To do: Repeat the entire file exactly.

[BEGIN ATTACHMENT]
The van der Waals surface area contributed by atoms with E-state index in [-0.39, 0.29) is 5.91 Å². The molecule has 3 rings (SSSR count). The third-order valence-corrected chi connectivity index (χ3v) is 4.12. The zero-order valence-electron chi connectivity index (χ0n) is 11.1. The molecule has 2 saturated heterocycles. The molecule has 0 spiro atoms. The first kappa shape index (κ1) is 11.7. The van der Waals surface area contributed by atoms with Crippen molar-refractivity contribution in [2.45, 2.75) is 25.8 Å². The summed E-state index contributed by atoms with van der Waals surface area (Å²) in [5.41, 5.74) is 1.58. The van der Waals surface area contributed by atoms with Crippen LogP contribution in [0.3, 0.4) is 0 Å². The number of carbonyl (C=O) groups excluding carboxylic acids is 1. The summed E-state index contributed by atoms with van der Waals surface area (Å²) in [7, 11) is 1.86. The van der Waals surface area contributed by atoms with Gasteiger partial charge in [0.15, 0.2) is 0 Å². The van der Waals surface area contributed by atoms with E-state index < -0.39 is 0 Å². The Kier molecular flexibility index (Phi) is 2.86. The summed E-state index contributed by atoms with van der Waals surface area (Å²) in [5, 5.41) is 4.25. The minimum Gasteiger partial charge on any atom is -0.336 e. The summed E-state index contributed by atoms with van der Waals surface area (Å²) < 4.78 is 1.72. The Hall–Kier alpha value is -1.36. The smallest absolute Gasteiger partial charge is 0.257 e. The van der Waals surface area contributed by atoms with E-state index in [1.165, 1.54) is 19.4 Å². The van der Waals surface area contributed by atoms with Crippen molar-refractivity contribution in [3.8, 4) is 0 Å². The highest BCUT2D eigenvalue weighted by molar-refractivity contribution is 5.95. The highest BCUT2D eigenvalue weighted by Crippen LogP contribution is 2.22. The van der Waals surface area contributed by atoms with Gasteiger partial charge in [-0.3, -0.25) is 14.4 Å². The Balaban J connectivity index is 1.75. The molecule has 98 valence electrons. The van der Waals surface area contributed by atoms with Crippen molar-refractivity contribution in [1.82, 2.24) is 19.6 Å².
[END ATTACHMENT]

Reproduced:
The van der Waals surface area contributed by atoms with E-state index in [-0.39, 0.29) is 5.91 Å². The molecule has 3 rings (SSSR count). The third-order valence-corrected chi connectivity index (χ3v) is 4.12. The zero-order valence-electron chi connectivity index (χ0n) is 11.1. The molecule has 2 saturated heterocycles. The molecule has 0 spiro atoms. The first kappa shape index (κ1) is 11.7. The van der Waals surface area contributed by atoms with Crippen molar-refractivity contribution in [2.45, 2.75) is 25.8 Å². The summed E-state index contributed by atoms with van der Waals surface area (Å²) in [5.41, 5.74) is 1.58. The van der Waals surface area contributed by atoms with Crippen LogP contribution in [0.3, 0.4) is 0 Å². The number of carbonyl (C=O) groups excluding carboxylic acids is 1. The summed E-state index contributed by atoms with van der Waals surface area (Å²) in [7, 11) is 1.86. The van der Waals surface area contributed by atoms with Gasteiger partial charge in [0.15, 0.2) is 0 Å². The van der Waals surface area contributed by atoms with E-state index < -0.39 is 0 Å². The Kier molecular flexibility index (Phi) is 2.86. The summed E-state index contributed by atoms with van der Waals surface area (Å²) in [5, 5.41) is 4.25. The minimum Gasteiger partial charge on any atom is -0.336 e. The summed E-state index contributed by atoms with van der Waals surface area (Å²) < 4.78 is 1.72. The Hall–Kier alpha value is -1.36. The smallest absolute Gasteiger partial charge is 0.257 e. The van der Waals surface area contributed by atoms with E-state index in [1.165, 1.54) is 19.4 Å². The van der Waals surface area contributed by atoms with Crippen molar-refractivity contribution in [3.8, 4) is 0 Å². The highest BCUT2D eigenvalue weighted by molar-refractivity contribution is 5.95. The highest BCUT2D eigenvalue weighted by Crippen LogP contribution is 2.22. The van der Waals surface area contributed by atoms with Gasteiger partial charge in [-0.3, -0.25) is 14.4 Å². The Balaban J connectivity index is 1.75. The molecule has 98 valence electrons. The van der Waals surface area contributed by atoms with Crippen molar-refractivity contribution in [1.82, 2.24) is 19.6 Å².